The effect of male sodium diet and mating history on female reproduction in the puddling squinting bush brown Bicyclus anynana (Lepidoptera)
- First Online:
- Cite this article as:
- Molleman, F., Zwaan, B.J. & Brakefield, P.M. Behav Ecol Sociobiol (2004) 56: 404. doi:10.1007/s00265-004-0789-2
- 133 Downloads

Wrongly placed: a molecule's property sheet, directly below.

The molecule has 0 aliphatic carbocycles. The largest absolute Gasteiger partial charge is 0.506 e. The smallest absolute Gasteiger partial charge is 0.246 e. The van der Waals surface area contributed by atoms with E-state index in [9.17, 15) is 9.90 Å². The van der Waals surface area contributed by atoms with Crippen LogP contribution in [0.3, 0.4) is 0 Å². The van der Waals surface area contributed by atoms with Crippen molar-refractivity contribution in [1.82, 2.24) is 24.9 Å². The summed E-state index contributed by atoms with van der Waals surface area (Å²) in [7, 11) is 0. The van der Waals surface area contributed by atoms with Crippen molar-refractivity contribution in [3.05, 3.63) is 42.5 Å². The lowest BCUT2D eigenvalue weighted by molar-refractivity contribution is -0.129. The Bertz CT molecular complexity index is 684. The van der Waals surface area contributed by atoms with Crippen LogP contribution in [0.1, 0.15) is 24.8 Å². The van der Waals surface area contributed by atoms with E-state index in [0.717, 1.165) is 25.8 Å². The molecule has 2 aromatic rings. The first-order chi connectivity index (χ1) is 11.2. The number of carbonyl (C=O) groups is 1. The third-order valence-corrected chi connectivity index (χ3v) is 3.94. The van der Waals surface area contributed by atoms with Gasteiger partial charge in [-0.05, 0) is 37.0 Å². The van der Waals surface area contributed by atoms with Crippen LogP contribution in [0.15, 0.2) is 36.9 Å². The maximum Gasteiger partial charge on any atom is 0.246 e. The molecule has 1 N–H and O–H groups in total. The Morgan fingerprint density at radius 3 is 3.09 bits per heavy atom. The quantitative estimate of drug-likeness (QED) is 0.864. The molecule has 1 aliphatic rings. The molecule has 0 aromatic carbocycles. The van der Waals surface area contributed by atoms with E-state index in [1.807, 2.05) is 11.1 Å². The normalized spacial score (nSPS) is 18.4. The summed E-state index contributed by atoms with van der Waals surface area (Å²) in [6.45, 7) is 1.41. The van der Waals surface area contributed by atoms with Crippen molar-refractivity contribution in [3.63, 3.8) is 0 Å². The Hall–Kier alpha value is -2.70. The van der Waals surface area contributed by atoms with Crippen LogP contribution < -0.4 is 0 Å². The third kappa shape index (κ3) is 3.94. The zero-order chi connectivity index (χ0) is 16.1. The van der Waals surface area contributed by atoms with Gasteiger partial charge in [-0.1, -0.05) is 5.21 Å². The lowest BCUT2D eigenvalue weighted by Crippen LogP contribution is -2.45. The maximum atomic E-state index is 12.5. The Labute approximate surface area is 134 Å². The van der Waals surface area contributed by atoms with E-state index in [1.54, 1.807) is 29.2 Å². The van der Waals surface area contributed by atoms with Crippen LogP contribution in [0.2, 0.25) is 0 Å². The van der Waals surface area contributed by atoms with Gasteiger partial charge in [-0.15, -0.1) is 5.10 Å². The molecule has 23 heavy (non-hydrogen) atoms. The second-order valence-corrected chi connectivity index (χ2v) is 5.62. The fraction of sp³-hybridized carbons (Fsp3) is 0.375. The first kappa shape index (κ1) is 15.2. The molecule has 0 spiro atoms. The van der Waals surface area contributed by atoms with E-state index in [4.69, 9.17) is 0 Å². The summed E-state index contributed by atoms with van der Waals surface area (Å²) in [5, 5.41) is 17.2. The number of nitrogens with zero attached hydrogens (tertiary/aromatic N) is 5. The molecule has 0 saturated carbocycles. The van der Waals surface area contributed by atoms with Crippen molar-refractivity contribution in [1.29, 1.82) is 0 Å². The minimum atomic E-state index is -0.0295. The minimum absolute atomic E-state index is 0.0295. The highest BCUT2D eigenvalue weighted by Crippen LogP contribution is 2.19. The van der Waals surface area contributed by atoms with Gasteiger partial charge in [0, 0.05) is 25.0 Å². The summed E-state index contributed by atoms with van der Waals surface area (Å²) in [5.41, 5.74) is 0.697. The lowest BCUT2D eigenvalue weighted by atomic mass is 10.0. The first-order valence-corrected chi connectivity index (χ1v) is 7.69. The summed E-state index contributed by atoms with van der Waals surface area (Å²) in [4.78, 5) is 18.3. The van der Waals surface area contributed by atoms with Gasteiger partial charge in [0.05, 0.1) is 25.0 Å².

The males of butterflies transfer a spermatophore to the female during mating that can contain nutrients enhancing the reproductive potential of their partners. The nutrients transferred by males can be derived from both larval and adult feeding. These nutrients may be depleted by multiple matings. An apparent difference in adult feeding behaviour between the sexes is puddling on mud, dung and carrion, which in most butterfly species is exclusively a male behaviour. A possible explanation for this division in feeding behaviour is that nutrients derived from puddling by males are transferred to the female during mating. Here, we test this hypothesis in the African fruit-feeding butterfly Bicyclus anynana. We varied the male nuptial gift by (1) feeding males either a diet with or without sodium, and (2) varying the number of previous successful copulations by remating males up to five times on consecutive days. The results show both a strong effect of order of mating on the mating duration, and an individual effect with some males typically copulating for a shorter time than others. The effects on female reproduction were, however, minimal. The total number of eggs per female and the sodium content of the eggs did not differ significantly between diets, nor were they affected by the mating histories of the males. Eggs showed a non-significant lower hatching for females partnered by a male who had already mated several times. There was an indication of an interaction with male diet: the sodium treatment showing a decline in egg hatchability with order number of male mating, whilst the control treatment showed a constant hatchability. The results are discussed in relation to determinants of male gift-giving strategy and to other potential explanations for a restriction of puddling to males in butterflies.